In re: McDonald’s Lawsuit: Fact & Fiction

In Civil Procedure II today we had a guest speaker talking about jury selection and voir dire. His talk was great, but one thing struck me particularly and it was when he mentioned Tort reform and the case that comes to mind with frivolous lawsuits – the McDonald's coffee spill suit. Of course I remember hearing about the case, most people do I feel, and most people I think-myself included, remember that it was someone spilling coffee on themselves in their car — clearly their fault. Well our guest speaker explained how he discusses it in court when getting jurors to realize that it might not have been so frivolous (remember 12 jurors sat on the case).

My mind on the case and most peoples minds may change a bit when they learn about the case, and that McDonald's had been serving their coffee at 180 degrees, whereas most other fast foods chains wouldn't serve at above 140. The result of this decision was hundreds of burn settlements, to such an extent that McDonald's had a department setup to deal exclusively with their burn problems. However, that never led them to change their temperature, on which is so hot that it caused 3rd degree burns in 2-7 seconds. Just as car manufactures did (read Unsafe at Any Speed) they did the cost calculation of changing and the cost of paying burn victims, and decided to keep the temperature.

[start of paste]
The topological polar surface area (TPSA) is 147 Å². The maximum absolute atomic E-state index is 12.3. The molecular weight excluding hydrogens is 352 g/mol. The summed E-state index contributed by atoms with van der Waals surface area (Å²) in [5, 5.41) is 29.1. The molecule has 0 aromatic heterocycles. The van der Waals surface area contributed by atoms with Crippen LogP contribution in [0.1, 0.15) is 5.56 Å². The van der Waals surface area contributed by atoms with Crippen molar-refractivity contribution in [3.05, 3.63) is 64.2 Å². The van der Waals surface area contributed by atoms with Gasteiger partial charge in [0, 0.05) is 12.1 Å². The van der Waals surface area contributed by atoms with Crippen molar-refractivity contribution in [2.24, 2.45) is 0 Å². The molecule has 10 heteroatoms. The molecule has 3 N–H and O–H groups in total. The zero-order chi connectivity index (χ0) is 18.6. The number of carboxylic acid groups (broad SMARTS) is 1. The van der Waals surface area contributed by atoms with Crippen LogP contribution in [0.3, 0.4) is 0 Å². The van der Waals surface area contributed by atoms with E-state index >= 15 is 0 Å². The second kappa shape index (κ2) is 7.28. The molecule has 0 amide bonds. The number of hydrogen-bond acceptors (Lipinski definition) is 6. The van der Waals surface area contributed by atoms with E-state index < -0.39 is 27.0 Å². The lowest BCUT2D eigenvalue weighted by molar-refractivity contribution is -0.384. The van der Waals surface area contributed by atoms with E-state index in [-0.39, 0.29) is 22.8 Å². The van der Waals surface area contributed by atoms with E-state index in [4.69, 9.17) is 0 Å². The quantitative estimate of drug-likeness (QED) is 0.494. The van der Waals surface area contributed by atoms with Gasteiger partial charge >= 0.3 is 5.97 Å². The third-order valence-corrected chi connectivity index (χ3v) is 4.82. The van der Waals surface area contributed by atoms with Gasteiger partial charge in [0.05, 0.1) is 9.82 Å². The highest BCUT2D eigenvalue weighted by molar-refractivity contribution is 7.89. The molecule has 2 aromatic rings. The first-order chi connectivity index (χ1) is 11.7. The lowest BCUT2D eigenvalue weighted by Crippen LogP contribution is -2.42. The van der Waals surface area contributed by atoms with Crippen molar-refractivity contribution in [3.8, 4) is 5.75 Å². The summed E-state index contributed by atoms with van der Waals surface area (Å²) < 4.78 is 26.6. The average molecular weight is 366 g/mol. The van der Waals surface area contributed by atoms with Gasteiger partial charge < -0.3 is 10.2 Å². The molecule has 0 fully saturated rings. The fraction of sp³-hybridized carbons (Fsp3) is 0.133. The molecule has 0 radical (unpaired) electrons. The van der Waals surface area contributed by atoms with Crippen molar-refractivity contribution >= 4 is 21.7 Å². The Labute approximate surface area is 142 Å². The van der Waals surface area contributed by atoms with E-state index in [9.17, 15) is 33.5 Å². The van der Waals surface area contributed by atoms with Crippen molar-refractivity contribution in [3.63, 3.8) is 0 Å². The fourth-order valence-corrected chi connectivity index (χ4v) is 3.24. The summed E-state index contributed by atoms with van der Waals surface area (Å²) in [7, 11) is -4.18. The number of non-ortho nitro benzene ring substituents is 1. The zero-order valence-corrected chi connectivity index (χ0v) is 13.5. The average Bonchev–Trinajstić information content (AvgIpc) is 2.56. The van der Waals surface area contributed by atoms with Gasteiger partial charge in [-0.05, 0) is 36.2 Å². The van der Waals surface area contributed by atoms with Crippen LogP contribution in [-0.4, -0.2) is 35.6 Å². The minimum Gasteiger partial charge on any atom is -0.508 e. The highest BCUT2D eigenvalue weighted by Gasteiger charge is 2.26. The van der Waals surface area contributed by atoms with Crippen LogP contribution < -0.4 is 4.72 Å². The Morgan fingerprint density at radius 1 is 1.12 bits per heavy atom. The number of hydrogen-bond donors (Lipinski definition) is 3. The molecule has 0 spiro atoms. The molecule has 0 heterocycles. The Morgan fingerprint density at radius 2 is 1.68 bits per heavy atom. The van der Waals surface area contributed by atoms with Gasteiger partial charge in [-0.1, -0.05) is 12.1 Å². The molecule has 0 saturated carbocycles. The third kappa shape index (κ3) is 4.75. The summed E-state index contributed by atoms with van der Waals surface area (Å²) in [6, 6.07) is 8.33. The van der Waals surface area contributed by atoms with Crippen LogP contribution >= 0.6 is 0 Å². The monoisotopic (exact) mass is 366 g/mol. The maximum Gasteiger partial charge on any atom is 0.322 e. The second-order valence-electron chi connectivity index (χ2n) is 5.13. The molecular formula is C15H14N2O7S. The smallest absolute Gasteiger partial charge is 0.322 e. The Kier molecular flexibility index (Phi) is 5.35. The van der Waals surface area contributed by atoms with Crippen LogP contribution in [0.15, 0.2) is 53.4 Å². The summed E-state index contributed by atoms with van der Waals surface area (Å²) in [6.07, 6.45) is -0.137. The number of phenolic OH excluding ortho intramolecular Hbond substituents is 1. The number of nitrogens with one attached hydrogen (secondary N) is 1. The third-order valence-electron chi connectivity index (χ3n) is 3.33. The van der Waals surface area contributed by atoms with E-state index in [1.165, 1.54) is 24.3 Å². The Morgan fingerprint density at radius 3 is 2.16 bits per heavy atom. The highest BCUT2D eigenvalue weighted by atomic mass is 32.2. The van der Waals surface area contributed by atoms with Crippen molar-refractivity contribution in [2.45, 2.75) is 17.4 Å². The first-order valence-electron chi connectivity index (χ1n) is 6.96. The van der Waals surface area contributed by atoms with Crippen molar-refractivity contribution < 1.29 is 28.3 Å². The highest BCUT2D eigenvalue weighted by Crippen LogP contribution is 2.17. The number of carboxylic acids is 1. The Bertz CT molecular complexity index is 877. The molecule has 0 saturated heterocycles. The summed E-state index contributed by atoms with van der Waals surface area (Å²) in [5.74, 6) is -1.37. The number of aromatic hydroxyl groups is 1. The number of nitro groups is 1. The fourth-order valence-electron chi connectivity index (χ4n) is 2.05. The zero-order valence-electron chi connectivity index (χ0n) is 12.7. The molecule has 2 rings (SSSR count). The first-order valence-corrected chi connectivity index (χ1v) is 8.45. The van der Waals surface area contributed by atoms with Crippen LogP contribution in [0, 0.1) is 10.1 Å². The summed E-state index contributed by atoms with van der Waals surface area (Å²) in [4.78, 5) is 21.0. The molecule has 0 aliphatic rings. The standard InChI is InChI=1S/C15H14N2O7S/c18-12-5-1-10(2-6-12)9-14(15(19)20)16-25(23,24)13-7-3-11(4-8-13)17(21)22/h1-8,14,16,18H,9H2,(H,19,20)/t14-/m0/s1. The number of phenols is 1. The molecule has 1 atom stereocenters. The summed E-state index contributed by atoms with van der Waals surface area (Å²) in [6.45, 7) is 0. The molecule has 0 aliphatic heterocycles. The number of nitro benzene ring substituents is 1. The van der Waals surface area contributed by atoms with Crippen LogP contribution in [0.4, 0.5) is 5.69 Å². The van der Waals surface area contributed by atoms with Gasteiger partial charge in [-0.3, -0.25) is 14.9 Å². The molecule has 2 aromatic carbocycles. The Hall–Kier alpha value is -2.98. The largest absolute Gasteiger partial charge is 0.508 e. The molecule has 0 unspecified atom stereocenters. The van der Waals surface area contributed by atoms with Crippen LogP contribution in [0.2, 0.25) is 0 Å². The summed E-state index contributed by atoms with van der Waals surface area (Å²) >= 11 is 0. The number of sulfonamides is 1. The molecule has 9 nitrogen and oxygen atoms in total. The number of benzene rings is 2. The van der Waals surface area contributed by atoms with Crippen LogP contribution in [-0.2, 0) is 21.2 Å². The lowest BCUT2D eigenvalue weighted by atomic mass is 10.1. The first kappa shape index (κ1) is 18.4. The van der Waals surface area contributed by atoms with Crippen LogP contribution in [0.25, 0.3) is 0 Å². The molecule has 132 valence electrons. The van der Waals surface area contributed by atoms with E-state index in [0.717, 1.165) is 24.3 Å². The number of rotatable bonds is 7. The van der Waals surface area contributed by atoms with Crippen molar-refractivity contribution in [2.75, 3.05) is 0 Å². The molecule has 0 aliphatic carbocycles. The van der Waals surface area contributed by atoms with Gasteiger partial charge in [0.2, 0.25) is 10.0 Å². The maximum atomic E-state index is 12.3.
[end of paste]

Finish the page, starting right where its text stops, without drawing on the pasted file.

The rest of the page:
While that still might not change your mind, it might at least give you a few more facts on the case, not to mention that the lady who was spilled on had $20,000 in medical fees for her 3rd degree burns. Anyway, there are several sites (see here) I found that have the facts of the case.
Also see a Washington Post article from 1994 (via a firms website here) that covers the case.

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